Norwegian cease-fire monitor meets with senior Tamil Tiger

The chief of the international mission monitoring Sri Lanka's uneasy cease-fire will meet on Thursday with the political chief of the country's Tamil Tiger rebels, a spokeswoman for the mission said. Tensions between the government and the Tigers have increased in recent days, after the rebels' leader warned they would intensify their struggle for an independent homeland next year if more is not done to address the Tamil minority's grievances.

Newly elected President Mahinda Rajapakse's government has said it remains committed to a lasting peace with the Liberation Tigers of Tamil Eelam and was taking steps to resume stalled peace talks.

Hagrup Haukland, who heads a Norwegian-led mission monitoring the cease-fire, will travel to the rebel capital of Kilinochchi to meet with the rebels' political chief S.P. Thamilselvan, the mission's spokeswoman, Helen Olafsdottir, said Wednesday. "Now we have confirmation that the meeting will take place" on Thursday, she said. The insurgency, which aims to carve out a Tamil homeland in northeastern part of the Sinhalese-majority island, began in 1983, and the conflict has killed some 65,000 people.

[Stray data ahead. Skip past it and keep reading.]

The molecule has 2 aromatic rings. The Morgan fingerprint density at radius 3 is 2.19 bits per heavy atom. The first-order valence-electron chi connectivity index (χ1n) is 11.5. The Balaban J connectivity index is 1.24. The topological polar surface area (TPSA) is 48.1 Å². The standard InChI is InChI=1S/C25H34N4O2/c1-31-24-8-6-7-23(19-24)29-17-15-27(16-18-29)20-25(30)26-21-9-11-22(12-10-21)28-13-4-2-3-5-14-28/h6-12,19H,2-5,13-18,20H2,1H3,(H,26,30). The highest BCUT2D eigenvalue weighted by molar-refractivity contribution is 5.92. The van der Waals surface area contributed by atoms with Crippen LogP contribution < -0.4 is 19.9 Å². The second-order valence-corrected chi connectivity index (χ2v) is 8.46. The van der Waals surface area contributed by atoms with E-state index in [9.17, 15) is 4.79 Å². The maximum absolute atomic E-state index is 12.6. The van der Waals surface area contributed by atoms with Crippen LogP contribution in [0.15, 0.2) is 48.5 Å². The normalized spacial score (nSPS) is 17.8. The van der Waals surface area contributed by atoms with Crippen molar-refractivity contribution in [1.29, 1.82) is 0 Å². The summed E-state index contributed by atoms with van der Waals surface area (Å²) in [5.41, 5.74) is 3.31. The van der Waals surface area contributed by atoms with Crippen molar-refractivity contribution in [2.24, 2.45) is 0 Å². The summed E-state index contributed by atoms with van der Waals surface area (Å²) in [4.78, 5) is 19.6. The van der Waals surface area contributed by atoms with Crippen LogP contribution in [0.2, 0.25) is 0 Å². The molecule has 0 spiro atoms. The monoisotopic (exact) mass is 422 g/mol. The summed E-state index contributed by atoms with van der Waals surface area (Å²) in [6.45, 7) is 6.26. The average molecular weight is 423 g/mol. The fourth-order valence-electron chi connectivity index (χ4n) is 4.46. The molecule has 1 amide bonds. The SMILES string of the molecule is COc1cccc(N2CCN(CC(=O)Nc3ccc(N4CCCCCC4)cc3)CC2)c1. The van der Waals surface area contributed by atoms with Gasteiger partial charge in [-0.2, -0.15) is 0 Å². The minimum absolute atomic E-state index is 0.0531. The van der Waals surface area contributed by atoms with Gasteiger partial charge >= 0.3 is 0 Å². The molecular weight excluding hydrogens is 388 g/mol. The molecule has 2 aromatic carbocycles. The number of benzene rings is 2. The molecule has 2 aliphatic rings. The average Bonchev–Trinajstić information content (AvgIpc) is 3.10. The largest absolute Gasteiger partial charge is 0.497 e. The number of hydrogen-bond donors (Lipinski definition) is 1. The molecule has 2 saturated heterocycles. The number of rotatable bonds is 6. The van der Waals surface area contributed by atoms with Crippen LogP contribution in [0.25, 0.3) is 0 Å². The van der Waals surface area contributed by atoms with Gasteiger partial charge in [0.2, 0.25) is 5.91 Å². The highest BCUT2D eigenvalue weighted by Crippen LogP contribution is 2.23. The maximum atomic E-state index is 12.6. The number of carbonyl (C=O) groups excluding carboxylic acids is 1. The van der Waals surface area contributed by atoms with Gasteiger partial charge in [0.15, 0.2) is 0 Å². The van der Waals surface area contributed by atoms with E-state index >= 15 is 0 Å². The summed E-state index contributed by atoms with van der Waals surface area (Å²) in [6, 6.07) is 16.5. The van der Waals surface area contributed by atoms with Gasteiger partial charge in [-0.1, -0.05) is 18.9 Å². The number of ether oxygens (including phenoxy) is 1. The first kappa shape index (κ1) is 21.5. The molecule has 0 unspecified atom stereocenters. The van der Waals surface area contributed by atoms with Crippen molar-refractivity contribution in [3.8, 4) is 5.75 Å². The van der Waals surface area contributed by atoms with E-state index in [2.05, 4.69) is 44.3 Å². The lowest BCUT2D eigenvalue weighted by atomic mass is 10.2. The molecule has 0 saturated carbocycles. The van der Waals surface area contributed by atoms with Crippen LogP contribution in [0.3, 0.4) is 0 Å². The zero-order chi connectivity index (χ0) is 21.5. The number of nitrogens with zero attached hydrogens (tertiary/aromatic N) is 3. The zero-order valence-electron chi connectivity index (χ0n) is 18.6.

The rebels say 3.2 million ethnic Tamils face discrimination from Sri Lanka's 14 million Sinhalese, who live mostly in the south and central parts of the island.

A cease-fire agreement was struck in 2002, but peace talks broke down the following year over rebel demands for greater autonomy in Tamil-majority areas. The uneasy truce continues despite frequent violence. Separately, the chief of neighboring India's southern military command, Lt. Gen. B. S. Takhar, met on Wednesday with Sri Lankan army commander Lt. Gen. Shantha Kottegoda in Colombo, said military spokesman Brig. Nalin Witharanagee. Witharanagee didn't disclose details of the talks, but described them as routine, reports the AP. I.L.

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